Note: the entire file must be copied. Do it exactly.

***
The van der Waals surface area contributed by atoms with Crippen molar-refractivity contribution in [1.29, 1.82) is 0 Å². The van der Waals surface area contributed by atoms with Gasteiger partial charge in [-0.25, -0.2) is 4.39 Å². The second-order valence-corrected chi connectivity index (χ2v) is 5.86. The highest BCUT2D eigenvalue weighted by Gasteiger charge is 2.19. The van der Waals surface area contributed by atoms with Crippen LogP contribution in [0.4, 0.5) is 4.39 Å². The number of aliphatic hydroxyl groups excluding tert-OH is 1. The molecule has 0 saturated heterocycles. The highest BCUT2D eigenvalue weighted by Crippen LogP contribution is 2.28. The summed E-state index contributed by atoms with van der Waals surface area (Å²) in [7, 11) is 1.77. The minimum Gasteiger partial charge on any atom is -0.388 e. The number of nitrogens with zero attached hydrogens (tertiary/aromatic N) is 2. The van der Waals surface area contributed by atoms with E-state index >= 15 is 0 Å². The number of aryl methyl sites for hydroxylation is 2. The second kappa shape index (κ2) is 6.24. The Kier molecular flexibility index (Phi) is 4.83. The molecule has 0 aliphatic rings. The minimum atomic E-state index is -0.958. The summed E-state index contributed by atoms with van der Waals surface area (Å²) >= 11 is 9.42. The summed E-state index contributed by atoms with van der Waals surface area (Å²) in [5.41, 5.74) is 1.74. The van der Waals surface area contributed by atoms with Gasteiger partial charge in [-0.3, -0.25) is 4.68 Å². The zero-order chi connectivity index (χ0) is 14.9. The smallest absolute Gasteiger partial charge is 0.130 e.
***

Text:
The van der Waals surface area contributed by atoms with Crippen molar-refractivity contribution in [1.29, 1.82) is 0 Å². The van der Waals surface area contributed by atoms with Gasteiger partial charge in [-0.25, -0.2) is 4.39 Å². The second-order valence-corrected chi connectivity index (χ2v) is 5.86. The highest BCUT2D eigenvalue weighted by Gasteiger charge is 2.19. The van der Waals surface area contributed by atoms with Crippen LogP contribution in [0.4, 0.5) is 4.39 Å². The number of aliphatic hydroxyl groups excluding tert-OH is 1. The molecule has 0 saturated heterocycles. The highest BCUT2D eigenvalue weighted by Crippen LogP contribution is 2.28. The summed E-state index contributed by atoms with van der Waals surface area (Å²) in [7, 11) is 1.77. The minimum Gasteiger partial charge on any atom is -0.388 e. The number of nitrogens with zero attached hydrogens (tertiary/aromatic N) is 2. The van der Waals surface area contributed by atoms with E-state index >= 15 is 0 Å². The number of aryl methyl sites for hydroxylation is 2. The second kappa shape index (κ2) is 6.24. The Kier molecular flexibility index (Phi) is 4.83. The molecule has 0 aliphatic rings. The minimum atomic E-state index is -0.958. The summed E-state index contributed by atoms with van der Waals surface area (Å²) >= 11 is 9.42. The summed E-state index contributed by atoms with van der Waals surface area (Å²) in [5.41, 5.74) is 1.74. The van der Waals surface area contributed by atoms with Gasteiger partial charge in [-0.3, -0.25) is 4.68 Å². The zero-order chi connectivity index (χ0) is 14.9. The smallest absolute Gasteiger partial charge is 0.130 e.